Cha (Indic)

Cha is the seventh consonant of Indic abugidas. In modern Indic scripts, cha is derived from the early "Ashoka" Brahmi letter ng, which is probably derived from the Aramaic letter Qoph.svg ("Q") after having gone through the Gupta letter Gupta allahabad ch.svg.

Cha
Devanagari Ashoka Brahmi Tibetan Bengali Tamil
Cha
091B
Cha
11019
Cha / ཚ
0F46 / 0F5A
Cha
099B
-
--
Gurmukhi Thai Baybayin Malayalam Sinhala

0A1B

0E09
-
--

0D1B

0DA1
Ancient scripts
Ashoka
Brahmi
Kushana
Brahmi
Gupta
Brahmi
Tocharian
Cha
11019
𑀙
11019
Cha
11019
Cha
--
Kharoṣṭhī Siddhaṃ Sharada Grantha
𐨖
10A16
Siddhaṃ 'Cha'
11594
𑆗
11197
𑌛
1131B
Bangla and Tibetan scripts
Ashoka Brahmi Gupta Brahmi Tibetan Bengali
Cha
11019
Cha
11019
Cha / ཚ
0F46 / 0F5A
Cha
099B
'Phags-pa Oriya Limbu Lepcha Marchen
 /
A845 / A851

0B1B

1907

1C07
𑱷
11C77
Siddhaṃ Pracalit Tirhuta Zanabazar Square
Siddhaṃ 'Cha'
11594
𑐕
11415
𑒕
11495
𑨑
11A11
Note: Korean Hangul is an alphabet, not an Indic abugida, but
appears to ultimately have some derivation from 'Phags-pa.
Sharada-based scripts
Sharada Ashoka Brahmi Gupta Brahmi Takri Dogra
𑆗
11197
Cha
11019
Cha
11019
𑚐
11690
𑠐
11810
Gurmukhi Khudawadi Mahajani Khojki Multani

0A1B
𑋁
112C1
𑅚
1115A
𑈏
1120F
𑊋
1128B
Nagaris and other Gupta-based scripts
Ashoka Brahmi Gupta Brahmi Devanagari
Cha
11019
Cha
11019
Cha
091B
Gujarati Kaithi Syloti Nagari Modi

0A9B
𑂓
11093

A80D
𑘔
11614
Nandinagari Gunjala Gondi Soyombo Bhaiksuki
𑦴
119B4
𑩢
11A62
𑵼
11D7C
𑰔
11C14
Kawi scripts
Grantha Baybayin Tagbanwa Hanunó'o Buhid
𑌛
1131B
-
--
-
--
-
--
-
--
Balinese Javanese Batak Lontara Rejang

1B19

A996
-
--
-
--
-
--
Ashoka Brahmi Sundanese Makasar Chakma
Cha
11019
-
--
-
--
-
--
Tai and Khmer scripts
Ashoka Brahmi Grantha Khmer Lao
Cha
11019
𑌛
1131B

1786
-
--
Thai Tai Tham Tai Viet Tai Le New Tai Lü

0E09

1A28
 /
AA8C / AA8D

1961

1989
Other Grantha-based scripts
Ashoka Brahmi Grantha Ahom Dives Akuru
Cha
11019
𑌛
1131B
𑜋
1170B
𑤒
11912
Malayalam Saurashtra Cham Burmese Kayah Li

0D1B

A898

AA0D

1006
-
--
Other Brahmic scripts
Ashoka Brahmi Masaram Gondi Meetei Mayek
Cha
11019
𑴒
11D12
-
--
Tamil Kannada Sinhala Telugu
-
--

0DA1

0C1B

0C9B
Canadian Aboriginal syllabics do not have a letter derived from Cha.
Phonemic representation: /t͡ʃʰ/
IAST transliteration: cha Cha
ISCII code point: B9 (185)

Āryabhaṭa numerationEdit

Aryabhata used Devanagari letters for numbers, very similar to the Greek numerals, even after the invention of Indian numerals. The values of the different forms of छ are:[1]

Historic ChaEdit

There are three different general early historic scripts - Brahmi and its variants, Kharoṣṭhī, and Tocharian, the so-called slanting Brahmi. Cha as found in standard Brahmi,   was a simple geometric shape, with variations toward more flowing forms by the Gupta  . The Tocharian Cha   did not have an alterante Fremdzeichen form. The third form of cha, in Kharoshthi ( ) was probably derived from Aramaic separately from the Brahmi letter.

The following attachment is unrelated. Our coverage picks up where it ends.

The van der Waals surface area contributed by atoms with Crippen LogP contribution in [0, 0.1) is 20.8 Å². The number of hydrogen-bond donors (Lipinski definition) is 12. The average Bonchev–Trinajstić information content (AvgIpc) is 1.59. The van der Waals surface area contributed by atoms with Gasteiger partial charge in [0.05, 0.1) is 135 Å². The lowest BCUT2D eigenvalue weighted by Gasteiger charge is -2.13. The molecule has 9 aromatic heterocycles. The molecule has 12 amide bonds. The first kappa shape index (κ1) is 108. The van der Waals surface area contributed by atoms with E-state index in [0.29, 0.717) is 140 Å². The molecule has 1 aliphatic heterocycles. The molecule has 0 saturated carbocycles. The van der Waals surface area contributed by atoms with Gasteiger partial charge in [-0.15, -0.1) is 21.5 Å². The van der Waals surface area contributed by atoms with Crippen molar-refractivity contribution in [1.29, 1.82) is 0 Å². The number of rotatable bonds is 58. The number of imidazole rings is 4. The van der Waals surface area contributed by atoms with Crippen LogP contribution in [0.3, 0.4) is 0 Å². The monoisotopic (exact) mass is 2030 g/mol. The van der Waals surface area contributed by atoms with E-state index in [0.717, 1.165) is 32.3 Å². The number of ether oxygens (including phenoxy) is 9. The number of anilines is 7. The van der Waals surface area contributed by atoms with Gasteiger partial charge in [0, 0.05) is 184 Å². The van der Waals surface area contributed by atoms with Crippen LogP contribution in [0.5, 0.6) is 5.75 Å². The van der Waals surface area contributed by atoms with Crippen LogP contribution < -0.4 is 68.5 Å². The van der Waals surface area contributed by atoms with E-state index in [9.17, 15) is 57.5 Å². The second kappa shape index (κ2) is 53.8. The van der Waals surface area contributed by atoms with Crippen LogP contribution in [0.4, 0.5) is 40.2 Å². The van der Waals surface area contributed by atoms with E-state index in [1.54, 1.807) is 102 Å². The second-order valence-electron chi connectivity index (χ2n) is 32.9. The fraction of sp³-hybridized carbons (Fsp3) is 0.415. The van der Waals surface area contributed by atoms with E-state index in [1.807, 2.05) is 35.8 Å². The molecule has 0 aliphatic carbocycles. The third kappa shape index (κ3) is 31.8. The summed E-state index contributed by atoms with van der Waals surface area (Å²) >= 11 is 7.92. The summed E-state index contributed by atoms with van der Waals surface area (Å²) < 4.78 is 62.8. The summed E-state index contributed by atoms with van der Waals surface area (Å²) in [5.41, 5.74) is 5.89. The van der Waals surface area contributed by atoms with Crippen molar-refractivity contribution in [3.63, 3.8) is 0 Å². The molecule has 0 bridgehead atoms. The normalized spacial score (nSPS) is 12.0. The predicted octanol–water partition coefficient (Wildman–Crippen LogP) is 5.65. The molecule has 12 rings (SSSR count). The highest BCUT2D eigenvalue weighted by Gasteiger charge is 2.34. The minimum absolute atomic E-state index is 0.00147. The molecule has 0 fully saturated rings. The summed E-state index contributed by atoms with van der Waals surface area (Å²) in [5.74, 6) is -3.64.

Brahmi ChaEdit

The Brahmi letter  , Cha, is probably derived from the altered Aramaic Tsade  , and is thus related to the Greek San (letter). Several identifiable styles of writing the Brahmi Cha can be found, most associated with a specific set of inscriptions from an artifact or diverse records from an historic period.[2] As the earliest and most geometric style of Brahmi, the letters found on the Edicts of Ashoka and other records from around that time are normally the reference form for Brahmi letters, with vowel marks not attested until later forms of Brahmi back-formed to match the geometric writing style.

Brahmi Cha historic forms
Ashoka
(3rd-1st c. BCE)
Girnar
(~150 BCE)
Kushana
(~150-250 CE)
Gujarat
(~250 CE)
Gupta
(~350 CE)
         

Tocharian ChaEdit

The Tocharian letter   is derived from the Brahmi  , but does not have an alternate Fremdzeichen form.

Tocharian Cha with vowel marks
Cha Chā Chi Chī Chu Chū Chr Chr̄ Che Chai Cho Chau Chä
               

Kharoṣṭhī ChaEdit

The Kharoṣṭhī letter   is generally accepted as being derived from the altered Aramaic Tsade  , and is thus related to the Greek San (letter), in addition to the Brahmi Cha.

Devanagari scriptEdit

Cha () is the seventh consonant of the Devanagari abugida. It ultimately arose from the Brahmi letter  , after having gone through the Gupta letter  . Letters that derive from it are the Gujarati letter છ and the Modi letter 𑘔.

Devanagari-using LanguagesEdit

In all languages, छ is pronounced as [t͡ʃʰə] or [t͡ʃʰ] when appropriate. Like all Indic scripts, Devanagari uses vowel marks attached to the base consonant to override the inherent /ə/ vowel:

Devanagari छ with vowel marks
Cha Chā Chi Chī Chu Chū Chr Chr̄ Chl Chl̄ Che Chai Cho Chau Ch
छा छि छी छु छू छृ छॄ छॢ छॣ छे छै छो छौ छ्